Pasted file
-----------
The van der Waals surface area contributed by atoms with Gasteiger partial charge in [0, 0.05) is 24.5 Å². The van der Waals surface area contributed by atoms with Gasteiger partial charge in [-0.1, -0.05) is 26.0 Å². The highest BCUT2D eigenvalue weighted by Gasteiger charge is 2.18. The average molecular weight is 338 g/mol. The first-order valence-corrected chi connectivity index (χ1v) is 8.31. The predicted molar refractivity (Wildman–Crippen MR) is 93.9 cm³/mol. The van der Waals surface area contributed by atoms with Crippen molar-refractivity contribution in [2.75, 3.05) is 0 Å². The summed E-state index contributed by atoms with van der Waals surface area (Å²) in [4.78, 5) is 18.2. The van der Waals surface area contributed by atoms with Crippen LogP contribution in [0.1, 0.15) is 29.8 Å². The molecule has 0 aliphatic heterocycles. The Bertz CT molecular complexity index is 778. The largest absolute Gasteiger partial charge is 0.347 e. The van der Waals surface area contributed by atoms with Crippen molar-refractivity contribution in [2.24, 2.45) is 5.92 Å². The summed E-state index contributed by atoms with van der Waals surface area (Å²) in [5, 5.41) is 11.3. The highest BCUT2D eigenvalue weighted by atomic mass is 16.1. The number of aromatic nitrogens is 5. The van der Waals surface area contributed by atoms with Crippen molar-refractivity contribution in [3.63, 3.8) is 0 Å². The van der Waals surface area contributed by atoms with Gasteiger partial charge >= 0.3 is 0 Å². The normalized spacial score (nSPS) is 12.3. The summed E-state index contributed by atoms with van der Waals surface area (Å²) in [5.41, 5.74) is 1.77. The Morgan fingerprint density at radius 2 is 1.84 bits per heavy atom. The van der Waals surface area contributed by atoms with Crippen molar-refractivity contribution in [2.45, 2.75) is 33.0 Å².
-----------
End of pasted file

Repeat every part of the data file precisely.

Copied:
The van der Waals surface area contributed by atoms with Gasteiger partial charge in [0, 0.05) is 24.5 Å². The van der Waals surface area contributed by atoms with Gasteiger partial charge in [-0.1, -0.05) is 26.0 Å². The highest BCUT2D eigenvalue weighted by Gasteiger charge is 2.18. The average molecular weight is 338 g/mol. The first-order valence-corrected chi connectivity index (χ1v) is 8.31. The predicted molar refractivity (Wildman–Crippen MR) is 93.9 cm³/mol. The van der Waals surface area contributed by atoms with Crippen molar-refractivity contribution in [2.75, 3.05) is 0 Å². The summed E-state index contributed by atoms with van der Waals surface area (Å²) in [4.78, 5) is 18.2. The van der Waals surface area contributed by atoms with Crippen LogP contribution in [0.1, 0.15) is 29.8 Å². The molecule has 0 aliphatic heterocycles. The Bertz CT molecular complexity index is 778. The largest absolute Gasteiger partial charge is 0.347 e. The van der Waals surface area contributed by atoms with Crippen molar-refractivity contribution in [2.24, 2.45) is 5.92 Å². The summed E-state index contributed by atoms with van der Waals surface area (Å²) in [5, 5.41) is 11.3. The highest BCUT2D eigenvalue weighted by atomic mass is 16.1. The number of aromatic nitrogens is 5. The van der Waals surface area contributed by atoms with Crippen molar-refractivity contribution in [3.63, 3.8) is 0 Å². The van der Waals surface area contributed by atoms with Gasteiger partial charge >= 0.3 is 0 Å². The normalized spacial score (nSPS) is 12.3. The summed E-state index contributed by atoms with van der Waals surface area (Å²) in [5.41, 5.74) is 1.77. The Morgan fingerprint density at radius 2 is 1.84 bits per heavy atom. The van der Waals surface area contributed by atoms with Crippen molar-refractivity contribution in [2.45, 2.75) is 33.0 Å².